Sun, Mar 27, 2016 - Page 19 News List

Coe defends ‘proactive’ IAAF anti-doping record


International Association of Athletics Federations (IAAF) president Sebastian Coe has defended his sport’s approach to anti-doping, saying it was far more “proactive” than “protective,” despite a drugs scandal he accepted has caused “irreparable damage.”

Last year’s hard-hitting World Anti-Doping Agency (WADA) report that revealed state-sponsored doping in Russia has seen the nation suspended from all international competition.

Perhaps even more alarming have been allegations that senior track and field figures, including former IAAF president Lamine Diack, were involved in corrupt practices that saw positive dope tests covered up in return for bribes.

Belarus, Ukraine, Ethiopia, Morocco and Kenya have all been warned by the IAAF that they must improve their anti-doping programs or face the same sanctions as Russia, whose athletes are currently barred from this year’s Olympic Games in Rio de Janeiro.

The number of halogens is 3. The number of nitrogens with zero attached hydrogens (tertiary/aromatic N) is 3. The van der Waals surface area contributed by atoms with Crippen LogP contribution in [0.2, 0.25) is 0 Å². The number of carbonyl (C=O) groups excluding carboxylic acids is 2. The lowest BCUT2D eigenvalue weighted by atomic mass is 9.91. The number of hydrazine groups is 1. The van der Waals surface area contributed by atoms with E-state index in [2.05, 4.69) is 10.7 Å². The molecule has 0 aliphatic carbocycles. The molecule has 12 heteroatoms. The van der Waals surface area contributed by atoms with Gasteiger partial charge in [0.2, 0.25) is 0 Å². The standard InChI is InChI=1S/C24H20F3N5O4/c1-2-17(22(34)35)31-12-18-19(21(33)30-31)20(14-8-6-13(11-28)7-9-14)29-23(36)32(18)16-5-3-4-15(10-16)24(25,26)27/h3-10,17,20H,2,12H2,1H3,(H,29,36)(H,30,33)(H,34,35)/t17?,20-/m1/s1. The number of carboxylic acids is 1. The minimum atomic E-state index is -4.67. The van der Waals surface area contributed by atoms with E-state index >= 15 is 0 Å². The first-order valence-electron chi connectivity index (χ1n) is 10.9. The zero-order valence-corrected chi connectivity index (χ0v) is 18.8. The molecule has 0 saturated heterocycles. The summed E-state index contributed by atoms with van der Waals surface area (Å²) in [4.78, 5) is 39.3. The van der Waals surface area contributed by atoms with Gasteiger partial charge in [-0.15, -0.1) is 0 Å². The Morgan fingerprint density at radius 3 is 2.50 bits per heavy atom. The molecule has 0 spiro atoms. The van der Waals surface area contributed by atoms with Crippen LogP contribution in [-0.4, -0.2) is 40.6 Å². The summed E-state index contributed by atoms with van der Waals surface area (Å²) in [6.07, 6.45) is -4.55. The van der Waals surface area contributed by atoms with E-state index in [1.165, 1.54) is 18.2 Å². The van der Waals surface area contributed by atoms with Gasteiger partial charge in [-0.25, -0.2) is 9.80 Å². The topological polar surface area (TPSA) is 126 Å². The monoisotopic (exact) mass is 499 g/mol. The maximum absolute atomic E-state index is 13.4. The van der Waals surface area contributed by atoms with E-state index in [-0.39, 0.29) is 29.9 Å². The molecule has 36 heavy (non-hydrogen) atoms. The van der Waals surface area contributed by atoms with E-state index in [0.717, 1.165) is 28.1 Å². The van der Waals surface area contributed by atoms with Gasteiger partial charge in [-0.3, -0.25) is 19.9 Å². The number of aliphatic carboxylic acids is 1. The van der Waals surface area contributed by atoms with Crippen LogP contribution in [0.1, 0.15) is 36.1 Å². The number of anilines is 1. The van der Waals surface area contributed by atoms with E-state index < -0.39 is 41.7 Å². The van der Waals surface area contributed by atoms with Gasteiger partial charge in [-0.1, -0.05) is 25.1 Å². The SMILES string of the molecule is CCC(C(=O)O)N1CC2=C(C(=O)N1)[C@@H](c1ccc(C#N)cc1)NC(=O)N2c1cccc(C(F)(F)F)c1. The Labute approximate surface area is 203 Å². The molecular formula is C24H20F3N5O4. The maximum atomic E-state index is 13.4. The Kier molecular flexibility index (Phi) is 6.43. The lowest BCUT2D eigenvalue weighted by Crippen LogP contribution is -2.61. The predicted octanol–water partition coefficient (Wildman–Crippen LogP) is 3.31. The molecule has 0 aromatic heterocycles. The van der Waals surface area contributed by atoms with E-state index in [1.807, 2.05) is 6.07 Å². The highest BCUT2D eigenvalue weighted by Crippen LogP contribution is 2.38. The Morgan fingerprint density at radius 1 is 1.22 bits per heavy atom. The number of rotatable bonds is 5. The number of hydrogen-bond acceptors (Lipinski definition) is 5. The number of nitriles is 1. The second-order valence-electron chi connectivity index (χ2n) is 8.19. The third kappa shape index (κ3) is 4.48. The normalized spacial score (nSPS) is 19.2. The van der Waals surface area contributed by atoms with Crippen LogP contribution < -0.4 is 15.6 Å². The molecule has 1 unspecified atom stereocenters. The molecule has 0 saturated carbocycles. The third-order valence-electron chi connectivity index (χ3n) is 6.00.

It all amounts to the worst crisis in athletics’ history.

However, Coe defended the IAAF’s record.

“I think the IAAF has been far, far more proactive than it has been protective,” he said. “A few people infiltrated the system and caused us irreparable damage, there is no point in even pretending otherwise.”

“If you look at all the key advances that have been made in sport around anti-doping, they have more than often been driven by my sport — the athlete biological passport, the out-of-competition random testing. We have paid a very high price for what has been revealed in the last few years, but actually our systems have shown to be pretty robust,” he added.

“I think there is a twin challenge here as well: If we do not get the trust of the athletes back, if we have not got the families, the parents feeling comfortable that this is a sport they are going to devote time and energy and affection to, we might as well all go home,” he said.

Coe reiterated his calls for shorter World Championships, while adding that the athletics season needed to be extended to boost the sport’s global profile.

“This is about survival, doing radical things. I have to put to the back of my mind it is an unpopular thing to do,” Coe said, adding that he wants to see far more head-to-head clashes between elite competitors.

“Agents and managers at the beginning of the season say ‘our guy is going to have a quiet year.’ It is a bit like selling season tickets at Barcelona and saying Lionel Messi is only going to play one in three games. You do not do that,” he added.

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